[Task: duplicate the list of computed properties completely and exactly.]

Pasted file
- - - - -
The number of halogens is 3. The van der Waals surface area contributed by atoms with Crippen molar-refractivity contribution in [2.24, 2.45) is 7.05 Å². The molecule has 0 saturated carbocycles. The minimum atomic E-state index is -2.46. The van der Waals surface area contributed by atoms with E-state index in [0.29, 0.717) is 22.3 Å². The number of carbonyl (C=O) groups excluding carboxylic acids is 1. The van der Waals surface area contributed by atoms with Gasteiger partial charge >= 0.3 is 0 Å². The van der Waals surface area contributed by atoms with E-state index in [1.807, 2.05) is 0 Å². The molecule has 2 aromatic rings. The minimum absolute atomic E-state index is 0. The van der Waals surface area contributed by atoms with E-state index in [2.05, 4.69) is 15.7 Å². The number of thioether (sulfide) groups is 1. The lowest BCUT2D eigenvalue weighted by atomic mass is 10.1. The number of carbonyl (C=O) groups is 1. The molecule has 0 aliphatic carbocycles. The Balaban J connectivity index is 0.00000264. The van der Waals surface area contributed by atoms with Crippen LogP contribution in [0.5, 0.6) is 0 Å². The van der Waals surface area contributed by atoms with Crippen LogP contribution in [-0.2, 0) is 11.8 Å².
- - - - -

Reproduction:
The number of halogens is 3. The van der Waals surface area contributed by atoms with Crippen molar-refractivity contribution in [2.24, 2.45) is 7.05 Å². The molecule has 0 saturated carbocycles. The minimum atomic E-state index is -2.46. The van der Waals surface area contributed by atoms with E-state index in [0.29, 0.717) is 22.3 Å². The number of carbonyl (C=O) groups excluding carboxylic acids is 1. The van der Waals surface area contributed by atoms with Gasteiger partial charge >= 0.3 is 0 Å². The van der Waals surface area contributed by atoms with E-state index in [1.807, 2.05) is 0 Å². The molecule has 2 aromatic rings. The minimum absolute atomic E-state index is 0. The van der Waals surface area contributed by atoms with E-state index in [2.05, 4.69) is 15.7 Å². The number of thioether (sulfide) groups is 1. The lowest BCUT2D eigenvalue weighted by atomic mass is 10.1. The number of carbonyl (C=O) groups is 1. The molecule has 0 aliphatic carbocycles. The Balaban J connectivity index is 0.00000264. The van der Waals surface area contributed by atoms with Crippen LogP contribution in [0.5, 0.6) is 0 Å². The van der Waals surface area contributed by atoms with Crippen LogP contribution in [-0.2, 0) is 11.8 Å².